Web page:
Members of Autism Society Philippines were invited to the TC-YDD Parenting Seminar held last 21 May 2015 entitled "Raising Teens with Special Needs: A Parent's Guide to health, sexuality and safety." It was attended by a total of 43 parents and 26 healthcare professionals - from different associations and areas.
With continued medical advances and improving technology, more children with developmental disabilities survive into adulthood. However they are more likely to require special care to help them manage their condition, optimize their functioning and improve their overall quality of life.
In answer to these challenges, the UP-PGH Transition Clinic for Youth with Developmental Disabilities (TC-YDD) was developed this year. The Section of Developmental and Behavioral Pediatrics, together with a team of healthcare professionals from different clinical departments - the Section of Adolescent Medicine, Department of Family & Community Medicine, Department of Psychiatry and our colleagues from the University of the Philippines Manila College of Allied Medical Professions (UP-CAMP) Transition Program – collaborated to put up the TC-YDD.
The TC-YDD’s mission is to provide a more holistic and comprehensive health assessment appropriate to the teen and their family’s current needs as well as help provide a pathway for them to be treated as adolescents or young adults in the healthcare setting.
As part of the clinic’s objective to help educate families regarding relevant issues for our teens with developmental disabilities, a series of parenting seminars was planned this year. The first seminar of the Transition Clinic was conducted last May 21, 2015 at the Dining Hall Function Room of the Philippine General Hospital with the topic of “Raising Teens with Special Needs: A Parent’s Guide to Health, Sexuality and Safety.”The talk was sponsored by Likhaan, an NGO dedicated to reproductive health education and provision of health care to women.
The first part of the seminar opened with welcome remarks from Dr. Rosa Ma. H. Nancho of Adolescent Medicine as she greeted the attendees of the seminar. This was followed by the first talk from Dr. Vanessa F. Torres-Ticzon of Adolescent Medicine about normal adolescent growth and development. An overview of social development and sexuality across the lifespan was then given by Dr. Stella Manalo of Developmental & Behavioral Pediatrics. The morning session ended with a productive panel discussion facilitated by Dr Emma Llanto of Adolescent Medicine. The panelists shed light on many common issues regarding the awareness and education of sexuality and sexual behaviors in our teens with special needs.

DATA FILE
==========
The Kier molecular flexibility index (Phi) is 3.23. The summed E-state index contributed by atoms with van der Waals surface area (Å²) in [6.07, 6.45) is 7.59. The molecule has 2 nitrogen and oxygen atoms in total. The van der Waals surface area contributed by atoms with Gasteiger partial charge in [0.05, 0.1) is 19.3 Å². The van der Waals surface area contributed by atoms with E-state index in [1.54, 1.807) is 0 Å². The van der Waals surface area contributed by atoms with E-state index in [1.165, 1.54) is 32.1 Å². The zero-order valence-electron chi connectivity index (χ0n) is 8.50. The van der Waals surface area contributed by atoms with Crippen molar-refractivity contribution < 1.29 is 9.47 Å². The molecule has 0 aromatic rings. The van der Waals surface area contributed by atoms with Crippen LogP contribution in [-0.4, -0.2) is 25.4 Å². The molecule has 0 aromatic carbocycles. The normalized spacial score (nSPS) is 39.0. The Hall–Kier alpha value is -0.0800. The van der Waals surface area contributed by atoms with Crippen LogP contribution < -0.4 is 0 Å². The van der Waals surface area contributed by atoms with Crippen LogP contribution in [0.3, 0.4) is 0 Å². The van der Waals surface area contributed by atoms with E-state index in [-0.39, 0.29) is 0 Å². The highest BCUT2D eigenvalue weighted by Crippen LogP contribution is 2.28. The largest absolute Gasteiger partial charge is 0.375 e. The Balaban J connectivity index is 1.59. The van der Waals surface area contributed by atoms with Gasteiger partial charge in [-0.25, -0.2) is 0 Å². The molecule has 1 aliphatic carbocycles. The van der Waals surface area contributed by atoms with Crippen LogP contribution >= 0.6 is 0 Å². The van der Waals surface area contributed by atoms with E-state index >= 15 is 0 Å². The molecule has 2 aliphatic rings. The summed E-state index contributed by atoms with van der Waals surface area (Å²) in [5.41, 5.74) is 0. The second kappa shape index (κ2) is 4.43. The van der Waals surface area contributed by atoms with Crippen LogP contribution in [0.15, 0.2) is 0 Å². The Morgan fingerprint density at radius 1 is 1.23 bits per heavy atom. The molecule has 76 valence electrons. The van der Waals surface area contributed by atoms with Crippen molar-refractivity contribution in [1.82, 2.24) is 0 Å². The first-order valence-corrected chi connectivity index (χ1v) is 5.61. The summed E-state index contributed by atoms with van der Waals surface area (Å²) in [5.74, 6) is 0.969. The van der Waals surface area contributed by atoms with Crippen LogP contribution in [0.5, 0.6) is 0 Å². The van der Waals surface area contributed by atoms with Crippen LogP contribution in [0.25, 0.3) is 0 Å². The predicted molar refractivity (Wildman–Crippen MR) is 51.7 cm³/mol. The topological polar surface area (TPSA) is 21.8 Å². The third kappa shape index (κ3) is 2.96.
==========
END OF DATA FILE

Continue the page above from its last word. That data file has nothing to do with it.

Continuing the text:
Dr. Stella Manalo stressed that sexual education should start at home and be appropriate to the child or teenager’s developmental capacity and understanding. With the advent of the internet and social media, parents were advised to pay attention to the social environment that could influence their kids’ behaviors and communicate openly with their kids about it. Also, it was important that caregivers and parents handle inappropriate sexual behaviors non-judgmentally and the appropriate places and times be explained to the teens. Atty. Liezyl Pajaras of the Commission on Human Rights discussed common legal issues that parents were curious about – marriage and the right of their teens to have children of their own. Dr. Socorro Bernardino, an adolescent obstetrician-gynecologist, shared her expertise by discussing the available options for contraception in youth with developmental disabilities. Issues such as menstrual hygiene and how to explain these to the teen with special needs were also discussed. During the open floor session, numerous questions and testimonials from parents and other caregivers emphasized how relevant and important the issues were to them and their families.
The afternoon session was capped off by a discussion on teaching our children to stay safe by Dr. Melissa Ramboanga of the PGH- Child Protection Unit and Ms. Priscilla “Peachy” Fernando, a clinical psychologist specializing in teens and children with emotional & behavioral problems. The participants were then divided into small groups and acted out their responses to common scenarios regarding teen safety and sexuality. On the whole, the parents, caregivers and professionals gave overwhelmingly positive feedback about the seminar and the majority expressed their desire to attend similar talks in the future.
About the contributor: Dra. Pauline Camposano, Developmental Pediatrician, who were one of the organizers of the seminar.